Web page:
"We don't believe that dividing Iraq will bring our people together," says Mr. Waali. "Rather, we see a system that consists of about 40 percent central authority, 60 percent local."

The stakes in the issue are high, especially from the perspective of Basra's provincial leaders. The region's ports, for example, provide Baghdad with some $40 million a month, while its border crossings send north another $6 million.

Then there's the rich Rumaila oil complex, located just west of Basra city. "Oil belongs to all Iraq, of course, but we believe we should control the resource that comes from our province," contends former provincial governor and current council member Hassan al-Rashid. "After all, we are more vulnerable to environmental damage and fluctuating market prices."

With some exasperation, Waali complains that he is unaware of the exact revenue generated from Rumaila and other oil sources, because "everything is controlled from Baghdad" - a situation he'd like to modify with a provincial tax of 15 to 20 percent.

Other issues include the small but significant controversy over municipal appointments. In the past, Baghdad has installed the directors of agencies overseeing such services as water and sewage. Not only have these men tended to be Sunni Muslims in heavily Shiite areas, but, according to a British engineer involved in repairing Basra's water system, "they spend most of their time paying attention to the needs of the central capital. There are also questions about their competence and honesty."

GC member Israa Saad comments that "Basra possesses people far more capable than those Baghdad sends down. We want to control the appointment process and get efficient directors for our local agencies."

Not everyone in the south favors geographic or administrative federalism. Fearing marginalization, most Sunnis wish to maintain close contacts with Baghdad. Even some Shiites have qualms about loosening ties with the center.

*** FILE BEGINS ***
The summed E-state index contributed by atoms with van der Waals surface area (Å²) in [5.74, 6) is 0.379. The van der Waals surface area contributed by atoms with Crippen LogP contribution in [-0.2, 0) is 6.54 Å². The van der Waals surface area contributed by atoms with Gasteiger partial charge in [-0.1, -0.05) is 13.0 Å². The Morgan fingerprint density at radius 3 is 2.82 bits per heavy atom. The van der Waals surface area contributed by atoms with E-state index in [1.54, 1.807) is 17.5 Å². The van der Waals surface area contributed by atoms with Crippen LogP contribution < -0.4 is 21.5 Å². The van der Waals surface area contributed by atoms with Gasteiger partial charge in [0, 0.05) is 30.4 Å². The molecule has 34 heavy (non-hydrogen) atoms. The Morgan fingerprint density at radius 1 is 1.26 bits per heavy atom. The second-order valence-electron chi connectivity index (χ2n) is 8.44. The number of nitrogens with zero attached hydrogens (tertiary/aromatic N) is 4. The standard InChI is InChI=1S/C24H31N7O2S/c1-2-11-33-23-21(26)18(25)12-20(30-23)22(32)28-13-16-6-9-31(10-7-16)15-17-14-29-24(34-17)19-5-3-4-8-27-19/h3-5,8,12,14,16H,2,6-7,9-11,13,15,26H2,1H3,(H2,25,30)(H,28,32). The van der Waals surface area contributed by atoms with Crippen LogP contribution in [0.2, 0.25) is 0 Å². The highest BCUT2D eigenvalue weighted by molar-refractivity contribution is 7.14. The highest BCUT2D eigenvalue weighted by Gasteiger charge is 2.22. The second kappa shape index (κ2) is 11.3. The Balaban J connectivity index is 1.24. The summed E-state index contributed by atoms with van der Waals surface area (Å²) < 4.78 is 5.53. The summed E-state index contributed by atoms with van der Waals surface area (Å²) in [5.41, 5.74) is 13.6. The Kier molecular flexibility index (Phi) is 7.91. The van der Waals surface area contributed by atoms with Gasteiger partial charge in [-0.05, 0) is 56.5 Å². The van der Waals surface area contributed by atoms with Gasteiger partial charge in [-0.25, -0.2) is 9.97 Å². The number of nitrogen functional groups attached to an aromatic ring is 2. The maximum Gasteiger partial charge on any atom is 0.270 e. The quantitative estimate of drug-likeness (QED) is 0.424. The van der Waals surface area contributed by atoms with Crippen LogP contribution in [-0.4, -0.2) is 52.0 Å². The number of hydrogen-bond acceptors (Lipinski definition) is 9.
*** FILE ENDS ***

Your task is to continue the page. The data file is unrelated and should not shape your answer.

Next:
"If federalism means dividing Iraq, I'm against it," says Mr. Jassim. A member of the Fadullah religious party, Jassim also fears that such secular remedies for Iraq's political problems may conflict with the authority of Al-Mahdi, the so-called "Hidden Imam" whom many Muslims believe will return at the end of time to usher in a millennial era of justice and peace.

Another Shiite opponent is Moqtada al-Sadr. "We are totally against dividing Iraq in the name of federalism," says Abu Zahara al-Mayahi, a director of the firebrand cleric's Basra office. "Only people belonging to the puppet government support such a thing."

There are practical considerations to consider, as well. Baghdad is not likely to cede power without a struggle, and with little to tax besides oil and port traffic, the south will have to wait years before its economy can sustain semi-independence. "We Iraqis will continue to remain one family," says one Iraqi named Saddoun. "All cities in our country need Baghdad's help in reconstruction."

But the tantalizing vision persists of southern Iraq orbiting just far enough out of Baghdad's gravitational field to develop its own resources. "Oil, dates, tourism, the port - with enough freedom to maneuver, I see our city becoming a new Dubai in 10 years," says Zuhair Ali Akbair, general manager of Basra branch of the Central Bank.

It's an idea the tribal elders of the Garamsha endorse as well, if for different reasons. Concerned that a strong central government might curtail the power of tribes, Mr. Hamid remarks, "I see federalism creating a system where money, modern conveniences, and tribes can coexist. Something like Dubai," he adds.